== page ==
The Hammad laboratory is interested primarily in lipoprotein-related research. Recently, our focus has been on investigating the sphingolipid signaling mechanisms which mediate the survival of foam cells (lipid laden macrophages) and their sustained cell activation in response to modified lipoproteins and lipoprotein-immune complexes. The transformation of macrophages into foam cel ls is a critical event in the development of atherosclerosis and defining mechanisms mediating foam cell formation and determining the role of foam cells in the pathology of atherosclerosis is an area of great clinical relevance. Our goal is to uncover targets in the signaling pathway such as receptors and/or sphingolipids that can have therapeutic implications for blocking cytokine release and prevention of vulnerable atherosclerotic plaques. Macrophages internalize oxidized LDL immune complexes (oxLDL-IC) via the Fc-y receptor and transform into activated foam cells. Our data demonstrated that exposure of human monocytic cells to oxLDL-IC leads to increased cell survival compared to oxLDL alone. We examined the effect of oxLDL-IC on sphingosine kinase 1 (SK1), an enzyme implicated in mediating pro-survival and inflammatory responses through the generation of the signaling molecule sphingosine-1-phosphate (S1P). Intriguingly, oxLDL-IC, but not oxLDL alone, induced an immediate translocation and release of SK1 into the conditioned medium. This finding indicates that S1P may be generated extracellularly in response to modified LDL immune complexes and may therefore promote cell survival and prolong cytokine release by activated macrophages. Our goal is to uncover mechanisms by which oxLDL-IC suppress apoptosis of foam cells, and reveal specific targets in the signaling pathway that can have therapeutic implications for blocking cytokine release and to prevent formation of vulnerable plaques.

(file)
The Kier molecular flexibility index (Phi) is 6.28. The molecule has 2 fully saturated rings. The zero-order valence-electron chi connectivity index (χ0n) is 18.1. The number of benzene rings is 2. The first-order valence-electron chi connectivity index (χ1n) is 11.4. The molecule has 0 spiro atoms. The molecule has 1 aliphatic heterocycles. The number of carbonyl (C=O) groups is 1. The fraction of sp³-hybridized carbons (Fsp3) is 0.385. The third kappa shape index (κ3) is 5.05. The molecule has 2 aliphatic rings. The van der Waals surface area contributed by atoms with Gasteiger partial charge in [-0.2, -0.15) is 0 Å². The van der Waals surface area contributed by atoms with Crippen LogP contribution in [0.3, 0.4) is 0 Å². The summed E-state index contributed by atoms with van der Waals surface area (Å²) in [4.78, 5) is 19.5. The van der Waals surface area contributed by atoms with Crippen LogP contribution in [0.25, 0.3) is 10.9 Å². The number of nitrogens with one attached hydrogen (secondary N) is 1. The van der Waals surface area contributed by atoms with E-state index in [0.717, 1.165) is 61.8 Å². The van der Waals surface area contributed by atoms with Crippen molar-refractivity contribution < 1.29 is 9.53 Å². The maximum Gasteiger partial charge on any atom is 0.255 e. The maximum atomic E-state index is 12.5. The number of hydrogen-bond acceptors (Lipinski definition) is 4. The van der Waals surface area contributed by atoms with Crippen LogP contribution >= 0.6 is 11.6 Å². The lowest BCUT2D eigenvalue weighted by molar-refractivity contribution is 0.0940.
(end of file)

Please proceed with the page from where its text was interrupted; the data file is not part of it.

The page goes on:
Another area of interest is the role of modified lipoproteins in diabetic vascular complications including nephropathy. We have investigated the effects of hypercholesterolemia on the development of diabetic complications in a genetically modified hypercholesterolemic mouse made diab etic with streptozotocin. The mouse is a double knockout for the LDL receptor and the editing of the apoB mRNA (LDLr-/- Apobec -/-). In this animal model, we found that the combination of hypercholes terolemia and diabetes resulted in a significant lipid accumulation in the tubular basement membrane, which could have contributed to the albuminuria. We also published the first report on the mouse lipoprotein subclass profile using Nuclear Magnetic Resonance (NMR).
Another area of research, with which I am involved and collaborating with Dr. W.S. Argraves in the department, is the function of the newly discovered HDL receptor, Cubilin, in mediating uptake, degradation and transcytosis/exocytosis of HDL. Cubilin is expressed in the renal proximal tubule, intestine, and yolk sac endoderm. Our goal is to determine the physiological significance of cubilin-mediated renal uptake of filterable forms of HDL to HDL homeostasis. A decreased level of plasma HDL is a major risk factor for coronary atherosclerosis.